Ensure your client carefully checks, signs and dates the record at the end of the consultation, stating that all the information is true and to the best of their knowledge.  It is imperative that the therapist also dates and signs the entry on every client visit, this is also a legal requirement.  It is advisable to ask the client to sign and date the statement that they have were happy with the results of their treatment & they have been given aftercare advice and that they will adhere to this advice.  For example, I agree to follow the written and verbal aftercare advice which has been given.  Some insurance companies stipulate this as a legal requirement of your policy and in the event of a claim being made against you, if this wasn’t completed it would invalidate your insurance.

Failure to keep up to date, accurate, complete, legible and signed records could result in an unsafe treatment and possibly legal action being taken against you and or the Clinic.

The information on the client record should be rechecked every time they visit your premises to ensure record are up to date and there are no changes, for example if a client has stated medication it may affect their skin and make it hypersensitive to products.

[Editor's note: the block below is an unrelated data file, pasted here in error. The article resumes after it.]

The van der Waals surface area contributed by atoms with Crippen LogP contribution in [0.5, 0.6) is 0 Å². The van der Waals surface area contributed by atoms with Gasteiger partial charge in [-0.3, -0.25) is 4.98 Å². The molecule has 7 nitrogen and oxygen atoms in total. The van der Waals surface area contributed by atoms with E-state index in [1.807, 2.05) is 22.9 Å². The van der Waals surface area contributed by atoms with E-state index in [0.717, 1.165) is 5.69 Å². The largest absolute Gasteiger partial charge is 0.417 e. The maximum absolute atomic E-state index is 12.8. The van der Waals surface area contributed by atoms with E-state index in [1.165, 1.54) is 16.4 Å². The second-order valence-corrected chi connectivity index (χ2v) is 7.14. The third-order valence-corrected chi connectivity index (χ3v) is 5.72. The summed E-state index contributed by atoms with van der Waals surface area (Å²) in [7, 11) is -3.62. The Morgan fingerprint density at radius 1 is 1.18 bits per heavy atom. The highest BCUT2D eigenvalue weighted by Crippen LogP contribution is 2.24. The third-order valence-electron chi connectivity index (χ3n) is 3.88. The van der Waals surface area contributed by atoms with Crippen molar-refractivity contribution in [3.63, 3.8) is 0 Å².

The Data Protection Act 2018 is the UK’s implementation of the General Data Protection Regulation (GDPR).

Everyone responsible for using personal data has to follow strict rules called ‘data protection principles. You must make sure the information is:

  • used fairly, lawfully and transparently
  • used for specified, explicit purposes
  • used in a way that is adequate, relevant and limited to only what is necessary
  • accurate and, where necessary, kept up to date
  • kept for no longer than is necessary
  • handled in a way that ensures appropriate security, including protection against unlawful or unauthorised processing, access, loss, destruction or damage

There is stronger legal protection for more sensitive information, such as:

  • race
  • ethnic background
  • political opinions
  • religious beliefs
  • trade union membership
  • genetics
  • biometrics (where used for identification)
  • health
  • sex life or orientation

There are separate safeguards for personal data relating to criminal convictions and offences. 

Your rights

Under the Data Protection Act 2018, you have the right to find out what information the government and other organisations store about you. These include the right to:

  • be informed about how your data is being used
  • access personal data
  • have incorrect data updated
  • have data erased
  • stop or restrict the processing of your data
  • data portability (allowing you to get and reuse your data for different services)
  • object to how your data is processed in certain circumstances

You also have rights when an organisation is using your personal data for:

  • automated decision-making processes (without human involvement)
  • profiling, for example to predict your behaviour or interest